Meijer’s Rust Restoration

In 2010, Barry Meijer returned from the United States where he had lived for the last 35 years. He’d had great memories of his time in the army at Oudtshoorn so he decided to buy a farm there. Barry had grown up on a farm near Eshowe and, while running his garden services business in California, he had done some sideline farming of oats and barley, so he knew a little about farming. When he started farming at Meijer’s Rust in Meiringspoort near the town of De Rust he continued what had been done there before and if he needed any advice, he asked the neighbours.

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Using goats to control the spread of invasive alien plants

Using goats to control invasive alien plants could provide an economic opportunity for small livestock farmers in South Africa. Goat farmers can become entrepreneurs that run alien plant clearing goat herds and so become indispensable in the fight to control and eradicate invasive plants. There is also the great advantage of the goats being a lucrative source of meat and skins with a ready market. We have invasive alien plants in almost every part of South Africa and if properly managed, goats for aliens could become economically important in smaller rural communities.

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Clearing stinkbean in the Kamma River – August/September 2020

These alien trees invade the wetlands, changing both the plant composition and the soil surface stability. This ultimately results in canalisation and increased flow of the water out of the wetland as well as the formation of severe erosion head-cuts, which voraciously eat back into the less protected wetland substrate with each flood. The peat wetlands then begin to suffer the loss of their function as storage systems for water and carbon.

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Restoration of the land and the people in Vanwyksdorp

The community of Vanwyksdorp, a little agricultural village in the heart of the arid Little Karoo, was stuck in a status quo of depopulation of rural agriculture, unemployment, poverty and helplessness. Vanwyksdorp has a good school but the situation was exacerbated by the annual exodus of school leavers, full of knowledge and expectations, only to find a world of closed doors and very few or no opportunities.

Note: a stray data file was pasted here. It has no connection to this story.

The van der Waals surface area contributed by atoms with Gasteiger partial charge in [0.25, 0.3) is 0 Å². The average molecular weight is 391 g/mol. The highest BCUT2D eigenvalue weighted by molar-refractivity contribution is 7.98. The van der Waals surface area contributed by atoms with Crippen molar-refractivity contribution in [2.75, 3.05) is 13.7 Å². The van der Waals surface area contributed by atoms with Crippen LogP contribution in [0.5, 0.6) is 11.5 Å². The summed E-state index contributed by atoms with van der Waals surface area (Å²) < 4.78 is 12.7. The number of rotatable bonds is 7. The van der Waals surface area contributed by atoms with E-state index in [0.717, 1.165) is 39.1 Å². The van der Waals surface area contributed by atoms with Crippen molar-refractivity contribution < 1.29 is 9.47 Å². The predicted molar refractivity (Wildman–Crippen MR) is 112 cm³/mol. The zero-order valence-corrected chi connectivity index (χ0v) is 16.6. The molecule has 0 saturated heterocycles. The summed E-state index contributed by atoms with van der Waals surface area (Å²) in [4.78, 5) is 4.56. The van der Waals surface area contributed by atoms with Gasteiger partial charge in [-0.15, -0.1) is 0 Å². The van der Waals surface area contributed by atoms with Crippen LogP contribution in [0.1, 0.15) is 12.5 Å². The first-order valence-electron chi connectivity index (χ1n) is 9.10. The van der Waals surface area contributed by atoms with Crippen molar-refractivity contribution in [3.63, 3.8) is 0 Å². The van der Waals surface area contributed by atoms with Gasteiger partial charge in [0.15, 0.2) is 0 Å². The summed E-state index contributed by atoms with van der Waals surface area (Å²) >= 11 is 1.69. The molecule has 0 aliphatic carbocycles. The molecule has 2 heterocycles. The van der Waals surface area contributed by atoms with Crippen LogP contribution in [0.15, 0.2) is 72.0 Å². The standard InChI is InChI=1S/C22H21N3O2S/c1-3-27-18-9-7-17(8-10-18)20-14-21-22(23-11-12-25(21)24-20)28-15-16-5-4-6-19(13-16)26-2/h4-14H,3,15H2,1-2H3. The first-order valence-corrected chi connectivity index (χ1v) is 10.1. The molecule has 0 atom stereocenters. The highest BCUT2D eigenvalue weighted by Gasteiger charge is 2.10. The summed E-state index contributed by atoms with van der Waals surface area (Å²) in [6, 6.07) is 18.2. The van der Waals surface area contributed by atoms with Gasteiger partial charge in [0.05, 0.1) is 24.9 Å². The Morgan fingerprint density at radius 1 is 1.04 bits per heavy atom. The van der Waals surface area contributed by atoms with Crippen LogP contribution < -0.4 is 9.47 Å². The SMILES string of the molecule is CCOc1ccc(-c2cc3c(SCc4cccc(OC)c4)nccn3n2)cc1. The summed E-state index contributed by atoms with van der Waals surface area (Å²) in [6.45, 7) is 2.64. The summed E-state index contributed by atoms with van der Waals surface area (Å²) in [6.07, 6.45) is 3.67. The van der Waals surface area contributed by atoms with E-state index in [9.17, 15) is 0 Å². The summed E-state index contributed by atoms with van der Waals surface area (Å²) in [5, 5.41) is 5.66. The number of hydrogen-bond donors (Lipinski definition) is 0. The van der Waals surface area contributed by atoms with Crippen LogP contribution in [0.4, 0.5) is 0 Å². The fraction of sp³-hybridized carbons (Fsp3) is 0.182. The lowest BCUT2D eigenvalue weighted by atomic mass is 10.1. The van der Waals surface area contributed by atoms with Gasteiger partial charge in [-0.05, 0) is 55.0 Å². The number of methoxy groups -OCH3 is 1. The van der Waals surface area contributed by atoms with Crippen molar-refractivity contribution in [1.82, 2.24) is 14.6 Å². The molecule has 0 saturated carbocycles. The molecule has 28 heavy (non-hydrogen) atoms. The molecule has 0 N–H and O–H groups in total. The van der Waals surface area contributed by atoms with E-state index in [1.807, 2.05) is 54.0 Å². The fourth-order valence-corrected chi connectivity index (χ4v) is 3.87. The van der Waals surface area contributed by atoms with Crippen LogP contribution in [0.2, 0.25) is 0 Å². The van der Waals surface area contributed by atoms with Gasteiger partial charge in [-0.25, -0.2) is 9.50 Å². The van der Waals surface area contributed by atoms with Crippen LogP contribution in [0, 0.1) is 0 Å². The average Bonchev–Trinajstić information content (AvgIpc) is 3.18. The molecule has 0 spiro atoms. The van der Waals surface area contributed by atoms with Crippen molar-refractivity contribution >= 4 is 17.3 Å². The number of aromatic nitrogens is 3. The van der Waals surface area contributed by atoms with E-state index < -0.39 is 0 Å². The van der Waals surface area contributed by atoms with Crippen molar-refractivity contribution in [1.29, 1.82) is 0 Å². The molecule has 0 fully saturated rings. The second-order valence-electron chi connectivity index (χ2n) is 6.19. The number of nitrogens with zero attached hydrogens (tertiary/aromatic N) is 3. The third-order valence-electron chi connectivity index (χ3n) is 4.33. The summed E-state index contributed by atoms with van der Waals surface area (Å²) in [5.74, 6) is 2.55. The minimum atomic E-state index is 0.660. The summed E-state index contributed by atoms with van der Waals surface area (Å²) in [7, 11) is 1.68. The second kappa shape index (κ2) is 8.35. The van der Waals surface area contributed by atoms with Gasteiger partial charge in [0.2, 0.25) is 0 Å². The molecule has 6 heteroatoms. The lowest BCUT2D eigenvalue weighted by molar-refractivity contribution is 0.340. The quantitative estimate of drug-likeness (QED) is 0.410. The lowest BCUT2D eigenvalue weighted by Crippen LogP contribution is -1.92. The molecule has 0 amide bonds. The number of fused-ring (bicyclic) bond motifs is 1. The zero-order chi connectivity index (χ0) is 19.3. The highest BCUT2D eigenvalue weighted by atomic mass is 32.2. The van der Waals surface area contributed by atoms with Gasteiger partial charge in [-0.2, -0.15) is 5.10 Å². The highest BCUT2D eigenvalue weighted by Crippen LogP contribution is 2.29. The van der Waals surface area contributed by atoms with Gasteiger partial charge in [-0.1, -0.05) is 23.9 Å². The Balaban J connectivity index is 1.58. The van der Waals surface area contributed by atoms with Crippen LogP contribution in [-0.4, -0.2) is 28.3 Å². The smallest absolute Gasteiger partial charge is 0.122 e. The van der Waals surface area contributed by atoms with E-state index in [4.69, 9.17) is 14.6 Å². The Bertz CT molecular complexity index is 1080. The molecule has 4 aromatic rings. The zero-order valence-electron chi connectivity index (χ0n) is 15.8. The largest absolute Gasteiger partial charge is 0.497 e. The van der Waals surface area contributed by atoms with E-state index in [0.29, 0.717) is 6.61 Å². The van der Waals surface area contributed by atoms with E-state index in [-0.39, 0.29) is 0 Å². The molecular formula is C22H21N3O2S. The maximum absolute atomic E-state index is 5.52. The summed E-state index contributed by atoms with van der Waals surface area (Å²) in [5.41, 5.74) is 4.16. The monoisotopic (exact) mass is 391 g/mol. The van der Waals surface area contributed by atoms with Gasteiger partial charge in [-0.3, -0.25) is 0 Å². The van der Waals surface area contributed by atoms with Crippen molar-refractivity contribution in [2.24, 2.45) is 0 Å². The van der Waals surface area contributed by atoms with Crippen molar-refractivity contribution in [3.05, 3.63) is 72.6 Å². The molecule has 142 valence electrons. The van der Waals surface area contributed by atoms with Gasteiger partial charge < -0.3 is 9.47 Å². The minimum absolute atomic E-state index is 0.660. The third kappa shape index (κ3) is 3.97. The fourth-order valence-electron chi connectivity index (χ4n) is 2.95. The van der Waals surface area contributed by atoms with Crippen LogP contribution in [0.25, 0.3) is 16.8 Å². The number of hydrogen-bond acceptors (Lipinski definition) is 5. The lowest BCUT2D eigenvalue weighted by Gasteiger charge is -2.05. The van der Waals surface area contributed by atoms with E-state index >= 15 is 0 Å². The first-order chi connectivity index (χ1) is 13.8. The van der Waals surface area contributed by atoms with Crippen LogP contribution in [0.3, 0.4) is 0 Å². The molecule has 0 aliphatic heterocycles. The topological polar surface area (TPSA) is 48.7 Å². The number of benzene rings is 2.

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Saving Critically Endangered Peninsula Granite Fynbos from extinction at Tokai Park, Cape Town

Peninsula Granite Fynbos is wholly confined to the City of Cape Town and found only on the lower, more fertile slopes of Table Mountain on the Cape Peninsula. Peninsula Granite Fynbos is perhaps best symbolised on Table Mountain by the Silver Tree, but is also incredibly rich in plant species and contains nine endemic species, all threatened with extinction: Unistem Aristea (Critically Endangered), Granite Cape Flax (Critically Endangered), Crown-climbers Friend (Rare), Small-flowered doll-rose (Rare), Spreading Everfig (Vulnerable), and Bakoven Brightfig (Vulnerable). Peninsula Granite Fynbos was also the home of the Wynberg Conebush and Table Mountain Widow Reed, but these species have been wiped out as a result of housing and agricultural developments and are now extinct.

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Cork oak forest restoration in the Maamora cork oak forest in Morocco (June to December 2019)

While working on a management plan for a hunting farm (situated between the Mediterranean Sea in the North and the Atlas mountains in the South) in Morocco, North Africa, we came across a valiant effort to restore the Maamora cork oak forest. This forest has been subjected to overharvesting and overgrazing for many decades.

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